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Pow! San Diego fights other cities to keep Comic-Con

28 July 2010 No Comment

By Helen Kaiao Chang

See original story on SDNN

Thursday, July 9, 2009

Superheroes aren’t the only ones fighting foes at Comic-Con International, the gigantic comic book convention that runs July 23-26 downtown.

The San Diego Convention Center and the city itself are warding off adversaries from other cities who want to lure away the iconic event, which generates millions of dollars in revenue each year.

“We’re working hard to keep them in San Diego,” said Steve Johnson, vice president public affairs at the San Diego Convention Center Corporation. “The economic impact to San Diego is profound.”

In the last three years, the homegrown event has been busting at the seams of the San Diego Convention Center, spilling over into other venues downtown, such as Petco Park, Horton Plaza, and the Midway. Overcrowding, traffic and parking problems have also hampered the event.

Tickets — for 126,000 attendees in the last two years — have typically sold out two months in advance.

“We limit the amount of attendants, because we don’t have the ability to get people through the building,” said Johnson.

As a result, convention centers in Los Angeles and Las Vegas have been courting Comic-Con organizers, with representatives from the Las Vegas center visiting last year’s event, according to news reports. Convention centers in those cities leave plenty of elbow room.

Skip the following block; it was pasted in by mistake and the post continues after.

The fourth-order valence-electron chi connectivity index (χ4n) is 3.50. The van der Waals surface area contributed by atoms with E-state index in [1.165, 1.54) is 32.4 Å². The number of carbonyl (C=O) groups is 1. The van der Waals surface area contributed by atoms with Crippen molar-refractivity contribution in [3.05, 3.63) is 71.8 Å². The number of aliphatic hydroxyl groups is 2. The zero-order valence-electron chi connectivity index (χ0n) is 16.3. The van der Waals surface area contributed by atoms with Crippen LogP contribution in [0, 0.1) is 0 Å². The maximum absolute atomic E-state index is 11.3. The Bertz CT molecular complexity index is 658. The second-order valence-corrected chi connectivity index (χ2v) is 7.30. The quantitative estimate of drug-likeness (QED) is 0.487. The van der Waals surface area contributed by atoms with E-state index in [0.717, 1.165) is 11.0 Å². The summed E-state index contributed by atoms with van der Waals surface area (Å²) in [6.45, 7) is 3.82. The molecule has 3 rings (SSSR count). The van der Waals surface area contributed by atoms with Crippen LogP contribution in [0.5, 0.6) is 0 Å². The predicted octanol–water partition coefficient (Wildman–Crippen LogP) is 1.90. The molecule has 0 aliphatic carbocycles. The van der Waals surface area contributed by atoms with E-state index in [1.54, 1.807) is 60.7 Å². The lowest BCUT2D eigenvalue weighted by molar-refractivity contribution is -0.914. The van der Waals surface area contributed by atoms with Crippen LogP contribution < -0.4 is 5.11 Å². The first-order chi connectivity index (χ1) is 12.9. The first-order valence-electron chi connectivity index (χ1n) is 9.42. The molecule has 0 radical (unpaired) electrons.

But San Diego’s leaders are not giving up anytime soon. The event means too much to the city economically and culturally to let it move away at the 2012 conclusion of its contract with the San Diego Convention Center.

Comic-Con generates $16 million in direct spending and $38 million in indirect spending for the city, said Johnson. This means that the event’s 126,000 attendees each year drop $16 million on services such as hotels, car rentals and restaurants, which has a ripple effect throughout the economy of more than double that amount.

“When you bring that kind of money into the region, it’s like a rock in a pond,” said Johnson.

San Diego’s hotel occupancy rate during Comic-Con is the highest for the county during the entire year, said Johnson. Occupancy rates for the county’s 54,000 hotel rooms average 98 percent each day during the four-day event, he said.

Comic-Con also serves as a cultural touchstone for San Diego. Since its launch in 1970, the event has grown from an underground gathering to a mainstream movement that attracts comic-book fans to videogame producers to Hollywood film studios.

“You can’t separate the power that Comic-Con has in defining San Diego as a destination for comic book junkies as well as pop culture junkies,” said Johnson.

San Diego Convention Center Corp. is working with the city’s special task force to expand by some 200,000 square feet of space to the backside of the building, said Johnson.

Mayor Jerry Sanders launched the Convention Center Task Force in January to explore how to expand the center. The 17-member group is looking at architectural, policy and funding options this month, and it is expected to provide a final report by September, said Bill Harris, deputy press secretary for the mayor.

Part of the challenge is that the center sits on port tideland governed by the state of California, which is managed locally by the San Diego Port Authority, said Harris.

Comic-Con organizers are also “valuable partners” in creating plans for a center expansion, said Harris, although Comic-Con organizers did not reply to interview questions submitted last week for this story.

What else is the city doing to keep Comic-Con? Harris won’t say.

The convention center’s Johnson is also keeping mum. “That would be showing our cards to the competition,” he said.

Follow Helen on Twitter @HelenChang.

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